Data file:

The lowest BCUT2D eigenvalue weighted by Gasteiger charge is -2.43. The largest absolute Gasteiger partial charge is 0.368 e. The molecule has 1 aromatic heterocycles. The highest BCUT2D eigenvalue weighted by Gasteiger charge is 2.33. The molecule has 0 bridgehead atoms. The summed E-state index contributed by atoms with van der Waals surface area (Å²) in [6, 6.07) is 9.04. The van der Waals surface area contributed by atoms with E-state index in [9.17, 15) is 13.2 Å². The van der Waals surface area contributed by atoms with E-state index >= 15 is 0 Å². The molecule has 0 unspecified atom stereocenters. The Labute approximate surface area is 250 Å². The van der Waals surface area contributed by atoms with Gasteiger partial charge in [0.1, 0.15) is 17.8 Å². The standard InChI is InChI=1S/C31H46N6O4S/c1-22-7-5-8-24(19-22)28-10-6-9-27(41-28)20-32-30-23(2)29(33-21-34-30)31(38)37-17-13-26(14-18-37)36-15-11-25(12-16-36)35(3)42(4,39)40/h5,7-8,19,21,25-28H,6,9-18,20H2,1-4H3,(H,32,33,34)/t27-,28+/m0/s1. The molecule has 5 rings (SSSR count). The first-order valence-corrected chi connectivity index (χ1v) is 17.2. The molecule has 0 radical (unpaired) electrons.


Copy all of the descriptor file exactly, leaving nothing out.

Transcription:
The lowest BCUT2D eigenvalue weighted by Gasteiger charge is -2.43. The largest absolute Gasteiger partial charge is 0.368 e. The molecule has 1 aromatic heterocycles. The highest BCUT2D eigenvalue weighted by Gasteiger charge is 2.33. The molecule has 0 bridgehead atoms. The summed E-state index contributed by atoms with van der Waals surface area (Å²) in [6, 6.07) is 9.04. The van der Waals surface area contributed by atoms with E-state index in [9.17, 15) is 13.2 Å². The van der Waals surface area contributed by atoms with E-state index >= 15 is 0 Å². The molecule has 0 unspecified atom stereocenters. The Labute approximate surface area is 250 Å². The van der Waals surface area contributed by atoms with Gasteiger partial charge in [0.1, 0.15) is 17.8 Å². The standard InChI is InChI=1S/C31H46N6O4S/c1-22-7-5-8-24(19-22)28-10-6-9-27(41-28)20-32-30-23(2)29(33-21-34-30)31(38)37-17-13-26(14-18-37)36-15-11-25(12-16-36)35(3)42(4,39)40/h5,7-8,19,21,25-28H,6,9-18,20H2,1-4H3,(H,32,33,34)/t27-,28+/m0/s1. The molecule has 5 rings (SSSR count). The first-order valence-corrected chi connectivity index (χ1v) is 17.2. The molecule has 0 radical (unpaired) electrons.